Lake County Captains
Although it’s often called “The Mistake on the Lake,” Cleveland’s proximity to the water is something that excites Lake County Captains catcher Jeremy Lucas. In fact, one of his 2013 season goals can only be accomplished because Cleveland has a coast.
“I saw the lake for the first time,” Lucas said of a recent drive that took him down the Shoreway. “By the end of the season, I want to go to the beach.”
After a lackluster start, the Lake County Captains finally seem to be settling to a groove. Although they are still second-last in the Midwest League Eastern division (20-34, .370), before their game on June 5, the Captains have won five of their last six games, including a season-high four game winning streak from May 29 through June 1.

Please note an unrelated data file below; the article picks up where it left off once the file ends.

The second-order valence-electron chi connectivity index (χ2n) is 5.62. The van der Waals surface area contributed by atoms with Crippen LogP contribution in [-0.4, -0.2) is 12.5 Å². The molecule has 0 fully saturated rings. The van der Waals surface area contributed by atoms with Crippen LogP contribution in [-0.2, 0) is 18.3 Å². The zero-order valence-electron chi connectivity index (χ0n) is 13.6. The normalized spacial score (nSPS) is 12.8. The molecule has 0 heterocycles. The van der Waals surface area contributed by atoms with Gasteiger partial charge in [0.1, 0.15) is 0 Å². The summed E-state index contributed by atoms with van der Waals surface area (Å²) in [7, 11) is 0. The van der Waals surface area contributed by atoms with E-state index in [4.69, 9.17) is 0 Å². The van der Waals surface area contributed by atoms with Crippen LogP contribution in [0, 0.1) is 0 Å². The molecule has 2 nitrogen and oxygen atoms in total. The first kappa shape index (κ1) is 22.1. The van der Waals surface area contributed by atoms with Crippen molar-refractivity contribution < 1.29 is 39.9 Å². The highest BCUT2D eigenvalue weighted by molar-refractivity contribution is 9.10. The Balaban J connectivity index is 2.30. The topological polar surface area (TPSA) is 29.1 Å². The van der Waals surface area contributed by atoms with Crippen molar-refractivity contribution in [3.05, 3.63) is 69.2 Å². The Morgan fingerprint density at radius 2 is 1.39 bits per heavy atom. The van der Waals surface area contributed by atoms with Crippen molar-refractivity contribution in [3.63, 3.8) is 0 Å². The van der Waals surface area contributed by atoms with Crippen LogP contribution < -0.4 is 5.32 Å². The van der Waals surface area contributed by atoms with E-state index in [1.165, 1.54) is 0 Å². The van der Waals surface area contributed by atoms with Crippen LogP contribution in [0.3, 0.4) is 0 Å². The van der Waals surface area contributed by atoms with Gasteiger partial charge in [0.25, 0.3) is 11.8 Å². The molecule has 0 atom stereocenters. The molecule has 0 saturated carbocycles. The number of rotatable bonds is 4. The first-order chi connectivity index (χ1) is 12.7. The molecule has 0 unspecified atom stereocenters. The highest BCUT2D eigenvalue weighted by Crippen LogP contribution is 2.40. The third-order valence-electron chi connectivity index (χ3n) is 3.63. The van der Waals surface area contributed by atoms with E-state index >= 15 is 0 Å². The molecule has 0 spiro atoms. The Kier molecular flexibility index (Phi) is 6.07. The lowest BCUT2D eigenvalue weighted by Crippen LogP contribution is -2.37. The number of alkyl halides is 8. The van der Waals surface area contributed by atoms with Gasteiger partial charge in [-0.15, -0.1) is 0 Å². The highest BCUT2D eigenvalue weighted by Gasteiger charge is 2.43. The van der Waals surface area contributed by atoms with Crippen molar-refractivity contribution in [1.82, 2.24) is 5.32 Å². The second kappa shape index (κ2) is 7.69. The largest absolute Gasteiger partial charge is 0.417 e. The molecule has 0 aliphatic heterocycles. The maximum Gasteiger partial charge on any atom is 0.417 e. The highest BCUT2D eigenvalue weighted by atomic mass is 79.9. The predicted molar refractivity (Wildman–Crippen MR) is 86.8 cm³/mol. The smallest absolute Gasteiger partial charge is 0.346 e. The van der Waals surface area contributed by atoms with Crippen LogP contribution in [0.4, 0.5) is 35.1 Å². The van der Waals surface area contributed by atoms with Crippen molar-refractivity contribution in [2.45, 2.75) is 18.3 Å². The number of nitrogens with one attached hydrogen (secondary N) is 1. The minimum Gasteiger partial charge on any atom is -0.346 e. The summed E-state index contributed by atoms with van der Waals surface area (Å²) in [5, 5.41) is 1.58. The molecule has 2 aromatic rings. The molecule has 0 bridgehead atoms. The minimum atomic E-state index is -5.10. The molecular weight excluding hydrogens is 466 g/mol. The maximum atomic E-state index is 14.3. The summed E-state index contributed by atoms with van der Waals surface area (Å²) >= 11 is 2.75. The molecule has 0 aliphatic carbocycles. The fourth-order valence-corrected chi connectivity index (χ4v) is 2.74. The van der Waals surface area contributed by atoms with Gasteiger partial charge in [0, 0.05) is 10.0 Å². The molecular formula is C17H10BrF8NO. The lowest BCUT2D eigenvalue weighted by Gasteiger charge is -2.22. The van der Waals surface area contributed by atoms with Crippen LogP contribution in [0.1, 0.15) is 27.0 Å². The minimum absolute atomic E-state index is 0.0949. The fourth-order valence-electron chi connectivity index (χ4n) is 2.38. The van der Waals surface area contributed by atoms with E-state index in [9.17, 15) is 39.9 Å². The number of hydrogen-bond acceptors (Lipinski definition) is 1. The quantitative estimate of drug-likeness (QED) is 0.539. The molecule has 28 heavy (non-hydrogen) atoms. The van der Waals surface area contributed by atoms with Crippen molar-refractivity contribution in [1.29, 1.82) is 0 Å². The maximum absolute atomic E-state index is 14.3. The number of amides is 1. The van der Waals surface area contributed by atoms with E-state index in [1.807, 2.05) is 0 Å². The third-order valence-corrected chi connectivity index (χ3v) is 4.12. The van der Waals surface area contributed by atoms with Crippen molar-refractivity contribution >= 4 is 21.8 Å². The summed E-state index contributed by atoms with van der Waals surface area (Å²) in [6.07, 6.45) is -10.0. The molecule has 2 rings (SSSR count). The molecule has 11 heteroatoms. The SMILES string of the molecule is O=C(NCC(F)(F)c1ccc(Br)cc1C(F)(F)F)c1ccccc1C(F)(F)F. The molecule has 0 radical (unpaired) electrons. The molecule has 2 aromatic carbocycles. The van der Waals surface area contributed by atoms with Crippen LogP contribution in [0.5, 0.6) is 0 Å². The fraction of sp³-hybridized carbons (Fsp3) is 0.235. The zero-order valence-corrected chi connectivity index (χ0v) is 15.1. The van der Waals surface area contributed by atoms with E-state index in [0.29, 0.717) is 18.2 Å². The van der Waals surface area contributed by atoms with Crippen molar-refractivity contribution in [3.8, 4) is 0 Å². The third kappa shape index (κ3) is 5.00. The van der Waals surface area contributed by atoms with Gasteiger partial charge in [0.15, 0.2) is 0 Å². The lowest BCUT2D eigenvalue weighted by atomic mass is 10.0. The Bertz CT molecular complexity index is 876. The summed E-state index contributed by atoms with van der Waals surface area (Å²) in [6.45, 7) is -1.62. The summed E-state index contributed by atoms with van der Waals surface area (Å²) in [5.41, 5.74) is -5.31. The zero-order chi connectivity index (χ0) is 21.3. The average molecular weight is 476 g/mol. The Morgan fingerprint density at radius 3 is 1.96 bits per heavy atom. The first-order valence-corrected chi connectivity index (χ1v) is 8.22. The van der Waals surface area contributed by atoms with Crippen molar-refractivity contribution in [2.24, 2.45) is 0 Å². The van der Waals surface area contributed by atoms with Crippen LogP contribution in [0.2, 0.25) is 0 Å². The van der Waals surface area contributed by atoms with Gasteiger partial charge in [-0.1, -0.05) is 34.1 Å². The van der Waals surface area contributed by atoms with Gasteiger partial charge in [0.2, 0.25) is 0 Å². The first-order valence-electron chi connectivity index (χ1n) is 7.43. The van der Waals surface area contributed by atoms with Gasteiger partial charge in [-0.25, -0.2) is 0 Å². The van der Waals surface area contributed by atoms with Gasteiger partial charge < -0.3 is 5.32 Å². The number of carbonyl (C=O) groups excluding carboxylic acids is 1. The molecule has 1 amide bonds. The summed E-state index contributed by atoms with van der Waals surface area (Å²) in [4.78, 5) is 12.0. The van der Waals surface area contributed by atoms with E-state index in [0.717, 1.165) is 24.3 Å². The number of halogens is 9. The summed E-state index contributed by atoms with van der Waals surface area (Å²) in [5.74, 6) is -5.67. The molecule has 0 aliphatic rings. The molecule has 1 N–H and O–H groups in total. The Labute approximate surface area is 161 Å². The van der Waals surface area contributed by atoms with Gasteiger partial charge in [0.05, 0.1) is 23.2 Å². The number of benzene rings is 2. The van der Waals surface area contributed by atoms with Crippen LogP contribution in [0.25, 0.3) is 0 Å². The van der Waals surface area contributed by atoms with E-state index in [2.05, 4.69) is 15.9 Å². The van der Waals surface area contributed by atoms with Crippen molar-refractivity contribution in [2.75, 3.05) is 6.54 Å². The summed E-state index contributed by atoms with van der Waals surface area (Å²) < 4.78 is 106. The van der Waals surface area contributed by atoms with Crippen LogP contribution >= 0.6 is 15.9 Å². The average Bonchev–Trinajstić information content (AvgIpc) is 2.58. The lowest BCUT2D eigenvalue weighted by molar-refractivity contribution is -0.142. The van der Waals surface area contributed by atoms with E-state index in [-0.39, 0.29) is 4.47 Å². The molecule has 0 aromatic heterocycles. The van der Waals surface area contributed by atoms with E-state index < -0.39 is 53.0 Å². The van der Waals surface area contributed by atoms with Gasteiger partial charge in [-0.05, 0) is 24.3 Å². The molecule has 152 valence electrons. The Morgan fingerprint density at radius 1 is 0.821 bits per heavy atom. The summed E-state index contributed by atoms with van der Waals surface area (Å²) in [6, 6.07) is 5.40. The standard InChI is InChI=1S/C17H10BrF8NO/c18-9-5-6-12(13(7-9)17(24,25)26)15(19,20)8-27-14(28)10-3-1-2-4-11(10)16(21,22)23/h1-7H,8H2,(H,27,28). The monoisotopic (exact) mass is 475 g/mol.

Numerous players have helped the team along in this newfound road to success, including two recently named to the Midwest League All Star Team.
One June 3, Indians shortstop Asdrubal Cabrera left the game early after limping his way down the baseline. The next day he was placed on the 15 day disabled list and the Indians called up injury fill-in Juan Diaz from Columbus. The injury seemed to call into question among fans not only his value on the field, but his value in the trade market. Many looked to the Indians Minor Leagues and asked who within the organization could replace Cabrera at short. The Tribe is thick with young talent at shortstop at the Minor League level, and among there is almost certainly a couple future Major League players. Three of the Indians top 20 prospects play short, and four of their top 20 prospects play the position. Among all those young players, six have made themselves worthy of note as possible future Indians.